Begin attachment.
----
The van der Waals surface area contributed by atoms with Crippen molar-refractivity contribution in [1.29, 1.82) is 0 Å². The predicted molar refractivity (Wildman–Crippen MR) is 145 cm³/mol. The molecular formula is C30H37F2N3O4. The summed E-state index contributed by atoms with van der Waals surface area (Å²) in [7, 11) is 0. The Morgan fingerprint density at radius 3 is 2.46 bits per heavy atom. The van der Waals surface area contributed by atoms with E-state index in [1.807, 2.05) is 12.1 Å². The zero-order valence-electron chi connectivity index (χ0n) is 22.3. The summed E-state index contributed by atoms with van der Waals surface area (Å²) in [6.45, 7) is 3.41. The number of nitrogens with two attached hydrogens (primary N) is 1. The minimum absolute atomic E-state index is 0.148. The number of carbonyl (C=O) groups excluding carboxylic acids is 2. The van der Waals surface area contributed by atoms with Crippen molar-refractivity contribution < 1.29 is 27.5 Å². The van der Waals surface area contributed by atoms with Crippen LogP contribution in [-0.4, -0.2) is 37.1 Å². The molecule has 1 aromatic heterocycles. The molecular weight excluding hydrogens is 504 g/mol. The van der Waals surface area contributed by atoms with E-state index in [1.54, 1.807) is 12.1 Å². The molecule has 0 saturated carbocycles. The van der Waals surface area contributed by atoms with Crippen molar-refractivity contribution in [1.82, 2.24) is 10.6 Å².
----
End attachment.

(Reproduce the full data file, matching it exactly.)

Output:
The van der Waals surface area contributed by atoms with Crippen molar-refractivity contribution in [1.29, 1.82) is 0 Å². The predicted molar refractivity (Wildman–Crippen MR) is 145 cm³/mol. The molecular formula is C30H37F2N3O4. The summed E-state index contributed by atoms with van der Waals surface area (Å²) in [7, 11) is 0. The Morgan fingerprint density at radius 3 is 2.46 bits per heavy atom. The van der Waals surface area contributed by atoms with E-state index in [1.807, 2.05) is 12.1 Å². The zero-order valence-electron chi connectivity index (χ0n) is 22.3. The summed E-state index contributed by atoms with van der Waals surface area (Å²) in [6.45, 7) is 3.41. The number of nitrogens with two attached hydrogens (primary N) is 1. The minimum absolute atomic E-state index is 0.148. The number of carbonyl (C=O) groups excluding carboxylic acids is 2. The van der Waals surface area contributed by atoms with Crippen molar-refractivity contribution < 1.29 is 27.5 Å². The van der Waals surface area contributed by atoms with Crippen LogP contribution in [-0.4, -0.2) is 37.1 Å². The molecule has 1 aromatic heterocycles. The molecular weight excluding hydrogens is 504 g/mol. The van der Waals surface area contributed by atoms with E-state index in [1.54, 1.807) is 12.1 Å². The molecule has 0 saturated carbocycles. The van der Waals surface area contributed by atoms with Crippen molar-refractivity contribution in [1.82, 2.24) is 10.6 Å².